Congressional Baseball Game to be Disrupted by Climate Activists

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The Congressional Baseball Game has long been trumpeted as an annual ritual for the bipartisan comity. Since 1909, House Democrats and Republicans have faced the diamond to show that despite their differences, they can all enjoy a night under the light in DC and compete in America’s pastime.

Climate activists say the time for such games is over.

Members of several climate advocacy organizations plan to disrupt this year’s game, scheduled for July 28, unless Democrats pass a climate law through reconciliation. The legislation was in President Biden’s Build Back Better Plan, which pledged $ 555 billion in investments to address climate change.

Activists say they do not believe the entire package will pass the Senate, so they are campaigning to separate the climate component of its own bill.

“We refuse to see a member of Congress play baseball while the world burns,” said Jamie DeMarco, federal policy director for the Chesapeake Climate Action Network.

The action, called “Now or Never”, will be announced Wednesday morning and is organized by groups feeling disillusioned with their outreach and outreach work in the 2020 election, which gave Democrats control of the presidency and both chambers of Congress. Organizers are keeping details hidden for now, but say there will be some direct action for activists willing to risk being arrested.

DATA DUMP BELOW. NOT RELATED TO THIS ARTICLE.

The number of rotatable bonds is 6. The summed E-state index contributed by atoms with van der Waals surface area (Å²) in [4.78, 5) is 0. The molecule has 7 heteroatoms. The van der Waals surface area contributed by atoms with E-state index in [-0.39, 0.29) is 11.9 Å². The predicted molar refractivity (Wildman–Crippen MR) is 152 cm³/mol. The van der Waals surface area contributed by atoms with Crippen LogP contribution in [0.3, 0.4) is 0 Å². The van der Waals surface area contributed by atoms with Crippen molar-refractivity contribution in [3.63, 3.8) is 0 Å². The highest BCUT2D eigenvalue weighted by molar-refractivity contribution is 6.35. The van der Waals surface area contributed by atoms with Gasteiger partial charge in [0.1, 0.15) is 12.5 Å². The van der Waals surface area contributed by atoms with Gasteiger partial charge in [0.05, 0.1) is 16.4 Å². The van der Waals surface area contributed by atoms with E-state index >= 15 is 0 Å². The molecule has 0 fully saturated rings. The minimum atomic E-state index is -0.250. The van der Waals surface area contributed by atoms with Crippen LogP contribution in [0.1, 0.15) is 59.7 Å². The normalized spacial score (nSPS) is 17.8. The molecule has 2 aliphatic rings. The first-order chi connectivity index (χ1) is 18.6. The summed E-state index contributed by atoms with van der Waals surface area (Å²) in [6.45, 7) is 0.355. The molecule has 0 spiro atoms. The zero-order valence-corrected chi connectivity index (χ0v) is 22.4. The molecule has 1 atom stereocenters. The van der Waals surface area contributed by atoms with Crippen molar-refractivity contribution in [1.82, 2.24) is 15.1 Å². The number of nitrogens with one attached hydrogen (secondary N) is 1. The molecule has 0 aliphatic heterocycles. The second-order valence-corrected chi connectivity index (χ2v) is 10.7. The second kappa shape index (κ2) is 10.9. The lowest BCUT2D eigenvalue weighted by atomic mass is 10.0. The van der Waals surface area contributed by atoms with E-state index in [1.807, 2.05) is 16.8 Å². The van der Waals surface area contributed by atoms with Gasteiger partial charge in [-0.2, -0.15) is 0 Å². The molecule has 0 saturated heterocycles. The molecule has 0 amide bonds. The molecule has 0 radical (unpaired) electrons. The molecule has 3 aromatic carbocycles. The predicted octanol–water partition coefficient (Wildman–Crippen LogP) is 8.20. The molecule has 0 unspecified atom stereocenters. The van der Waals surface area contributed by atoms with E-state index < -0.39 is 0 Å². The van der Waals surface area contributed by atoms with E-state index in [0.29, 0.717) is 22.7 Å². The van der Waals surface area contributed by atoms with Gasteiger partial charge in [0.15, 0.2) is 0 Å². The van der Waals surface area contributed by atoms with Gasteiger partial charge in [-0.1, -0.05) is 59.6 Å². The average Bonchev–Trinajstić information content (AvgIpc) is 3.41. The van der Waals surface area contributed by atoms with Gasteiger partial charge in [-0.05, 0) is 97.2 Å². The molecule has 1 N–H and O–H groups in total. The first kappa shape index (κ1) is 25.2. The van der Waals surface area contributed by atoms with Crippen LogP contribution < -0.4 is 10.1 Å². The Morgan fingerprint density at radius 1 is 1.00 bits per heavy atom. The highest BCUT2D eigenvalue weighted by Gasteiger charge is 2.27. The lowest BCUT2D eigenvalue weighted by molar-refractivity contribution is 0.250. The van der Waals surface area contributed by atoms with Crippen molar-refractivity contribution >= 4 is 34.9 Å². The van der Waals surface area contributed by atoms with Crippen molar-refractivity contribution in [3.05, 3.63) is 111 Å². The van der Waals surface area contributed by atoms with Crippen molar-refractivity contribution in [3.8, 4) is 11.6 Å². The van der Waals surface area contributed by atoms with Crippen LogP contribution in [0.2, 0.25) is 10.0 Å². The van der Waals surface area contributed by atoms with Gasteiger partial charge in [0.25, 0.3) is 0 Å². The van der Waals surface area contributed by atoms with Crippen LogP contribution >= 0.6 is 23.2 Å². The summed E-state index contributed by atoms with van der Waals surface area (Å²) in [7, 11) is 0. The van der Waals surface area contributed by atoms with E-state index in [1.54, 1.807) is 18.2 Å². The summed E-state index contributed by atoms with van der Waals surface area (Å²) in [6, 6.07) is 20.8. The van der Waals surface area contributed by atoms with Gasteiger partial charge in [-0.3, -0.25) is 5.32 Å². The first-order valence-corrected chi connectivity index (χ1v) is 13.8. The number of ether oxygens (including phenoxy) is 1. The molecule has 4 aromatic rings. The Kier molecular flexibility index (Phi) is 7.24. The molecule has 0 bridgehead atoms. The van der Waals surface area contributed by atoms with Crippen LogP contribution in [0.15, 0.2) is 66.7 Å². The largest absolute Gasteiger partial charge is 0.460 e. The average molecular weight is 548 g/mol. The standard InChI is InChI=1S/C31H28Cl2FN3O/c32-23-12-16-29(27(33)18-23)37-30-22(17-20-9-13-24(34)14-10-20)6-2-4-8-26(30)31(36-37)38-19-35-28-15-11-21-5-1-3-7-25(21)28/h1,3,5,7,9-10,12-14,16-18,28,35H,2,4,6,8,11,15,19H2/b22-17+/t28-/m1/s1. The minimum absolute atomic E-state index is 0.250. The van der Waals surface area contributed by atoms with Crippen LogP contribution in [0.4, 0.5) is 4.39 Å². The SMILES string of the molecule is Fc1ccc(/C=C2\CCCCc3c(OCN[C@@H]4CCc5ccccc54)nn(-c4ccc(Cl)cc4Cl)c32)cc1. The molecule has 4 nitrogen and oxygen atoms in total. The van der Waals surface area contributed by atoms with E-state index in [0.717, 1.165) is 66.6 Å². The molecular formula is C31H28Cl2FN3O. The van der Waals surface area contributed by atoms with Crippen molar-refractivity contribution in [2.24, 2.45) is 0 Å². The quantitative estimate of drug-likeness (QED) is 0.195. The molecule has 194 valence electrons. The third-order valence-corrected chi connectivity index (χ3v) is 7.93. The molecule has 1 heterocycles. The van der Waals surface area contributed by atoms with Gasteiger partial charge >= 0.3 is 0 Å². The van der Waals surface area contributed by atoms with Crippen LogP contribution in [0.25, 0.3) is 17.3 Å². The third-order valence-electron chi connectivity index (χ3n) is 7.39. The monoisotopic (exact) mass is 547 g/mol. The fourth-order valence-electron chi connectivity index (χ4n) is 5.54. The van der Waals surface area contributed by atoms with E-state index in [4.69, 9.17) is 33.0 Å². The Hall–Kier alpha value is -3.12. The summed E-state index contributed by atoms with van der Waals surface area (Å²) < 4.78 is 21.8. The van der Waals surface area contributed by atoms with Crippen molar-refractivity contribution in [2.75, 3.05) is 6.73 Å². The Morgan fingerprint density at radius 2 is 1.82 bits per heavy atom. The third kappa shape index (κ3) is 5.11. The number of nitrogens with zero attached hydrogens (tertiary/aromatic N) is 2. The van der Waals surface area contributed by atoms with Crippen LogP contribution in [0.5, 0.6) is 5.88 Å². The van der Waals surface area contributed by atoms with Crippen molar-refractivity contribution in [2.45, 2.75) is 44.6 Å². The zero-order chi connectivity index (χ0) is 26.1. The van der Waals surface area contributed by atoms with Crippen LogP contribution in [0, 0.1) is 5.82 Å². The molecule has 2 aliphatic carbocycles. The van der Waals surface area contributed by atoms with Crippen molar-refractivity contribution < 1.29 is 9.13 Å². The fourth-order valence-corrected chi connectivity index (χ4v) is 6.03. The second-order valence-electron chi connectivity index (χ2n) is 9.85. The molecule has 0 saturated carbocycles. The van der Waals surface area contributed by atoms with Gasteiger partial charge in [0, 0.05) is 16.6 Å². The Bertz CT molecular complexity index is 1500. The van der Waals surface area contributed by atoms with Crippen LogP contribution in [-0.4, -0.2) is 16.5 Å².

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“What we want to make sure is that if anyone fails, they will be held accountable,” Demarco said Tuesday, noting that two of the sponsors of this year’s game include oil companies BP and Chevron. “Either you keep your promise about the climate, or the voters will hold you accountable.”

DeMarco and activist Michael Greenberg say that unless a bill is passed, this is just the first step in a series of planned actions that will take place, including in midterm elections in states like Pennsylvania and Wisconsin.

“This is not just a DC action,” DeMarco said. “This is a DC campaign that shows Congress the energy we want to emerge in their districts. When people see their neighbors taking dramatic risks for their own well – being, they might think, ‘Wow, this really matters,'” and that the Democrats have not fulfilled their promises. “

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